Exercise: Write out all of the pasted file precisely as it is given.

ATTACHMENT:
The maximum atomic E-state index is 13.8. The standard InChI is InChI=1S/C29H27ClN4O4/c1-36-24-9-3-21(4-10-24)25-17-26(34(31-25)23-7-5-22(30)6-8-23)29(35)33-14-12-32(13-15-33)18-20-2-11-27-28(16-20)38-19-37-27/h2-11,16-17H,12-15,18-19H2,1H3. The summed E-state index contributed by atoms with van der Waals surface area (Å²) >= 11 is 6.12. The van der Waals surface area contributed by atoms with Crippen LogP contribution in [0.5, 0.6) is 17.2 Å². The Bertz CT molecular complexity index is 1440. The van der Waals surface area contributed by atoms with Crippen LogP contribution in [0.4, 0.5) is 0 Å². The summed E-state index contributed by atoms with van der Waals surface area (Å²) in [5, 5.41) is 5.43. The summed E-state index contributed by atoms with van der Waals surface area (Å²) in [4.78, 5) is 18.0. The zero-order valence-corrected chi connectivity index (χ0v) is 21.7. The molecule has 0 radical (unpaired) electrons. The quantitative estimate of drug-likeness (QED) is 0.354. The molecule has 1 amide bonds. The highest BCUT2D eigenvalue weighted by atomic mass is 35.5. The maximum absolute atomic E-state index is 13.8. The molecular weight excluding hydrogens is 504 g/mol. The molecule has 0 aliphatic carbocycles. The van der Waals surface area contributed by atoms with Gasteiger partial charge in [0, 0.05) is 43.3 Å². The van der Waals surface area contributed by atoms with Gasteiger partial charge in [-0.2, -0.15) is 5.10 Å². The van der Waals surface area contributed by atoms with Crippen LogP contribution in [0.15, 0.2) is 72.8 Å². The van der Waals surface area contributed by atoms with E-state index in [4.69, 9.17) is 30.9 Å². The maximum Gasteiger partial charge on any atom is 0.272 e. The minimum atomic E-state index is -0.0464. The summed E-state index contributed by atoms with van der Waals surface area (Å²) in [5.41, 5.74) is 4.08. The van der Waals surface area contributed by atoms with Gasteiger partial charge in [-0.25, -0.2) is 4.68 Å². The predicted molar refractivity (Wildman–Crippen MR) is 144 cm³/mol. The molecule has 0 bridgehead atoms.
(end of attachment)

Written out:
The maximum atomic E-state index is 13.8. The standard InChI is InChI=1S/C29H27ClN4O4/c1-36-24-9-3-21(4-10-24)25-17-26(34(31-25)23-7-5-22(30)6-8-23)29(35)33-14-12-32(13-15-33)18-20-2-11-27-28(16-20)38-19-37-27/h2-11,16-17H,12-15,18-19H2,1H3. The summed E-state index contributed by atoms with van der Waals surface area (Å²) >= 11 is 6.12. The van der Waals surface area contributed by atoms with Crippen LogP contribution in [0.5, 0.6) is 17.2 Å². The Bertz CT molecular complexity index is 1440. The van der Waals surface area contributed by atoms with Crippen LogP contribution in [0.4, 0.5) is 0 Å². The summed E-state index contributed by atoms with van der Waals surface area (Å²) in [5, 5.41) is 5.43. The summed E-state index contributed by atoms with van der Waals surface area (Å²) in [4.78, 5) is 18.0. The zero-order valence-corrected chi connectivity index (χ0v) is 21.7. The molecule has 0 radical (unpaired) electrons. The quantitative estimate of drug-likeness (QED) is 0.354. The molecule has 1 amide bonds. The highest BCUT2D eigenvalue weighted by atomic mass is 35.5. The maximum absolute atomic E-state index is 13.8. The molecular weight excluding hydrogens is 504 g/mol. The molecule has 0 aliphatic carbocycles. The van der Waals surface area contributed by atoms with Gasteiger partial charge in [0, 0.05) is 43.3 Å². The van der Waals surface area contributed by atoms with Gasteiger partial charge in [-0.2, -0.15) is 5.10 Å². The van der Waals surface area contributed by atoms with Crippen LogP contribution in [0.15, 0.2) is 72.8 Å². The van der Waals surface area contributed by atoms with E-state index in [4.69, 9.17) is 30.9 Å². The maximum Gasteiger partial charge on any atom is 0.272 e. The minimum atomic E-state index is -0.0464. The summed E-state index contributed by atoms with van der Waals surface area (Å²) in [5.41, 5.74) is 4.08. The van der Waals surface area contributed by atoms with Gasteiger partial charge in [-0.25, -0.2) is 4.68 Å². The predicted molar refractivity (Wildman–Crippen MR) is 144 cm³/mol. The molecule has 0 bridgehead atoms.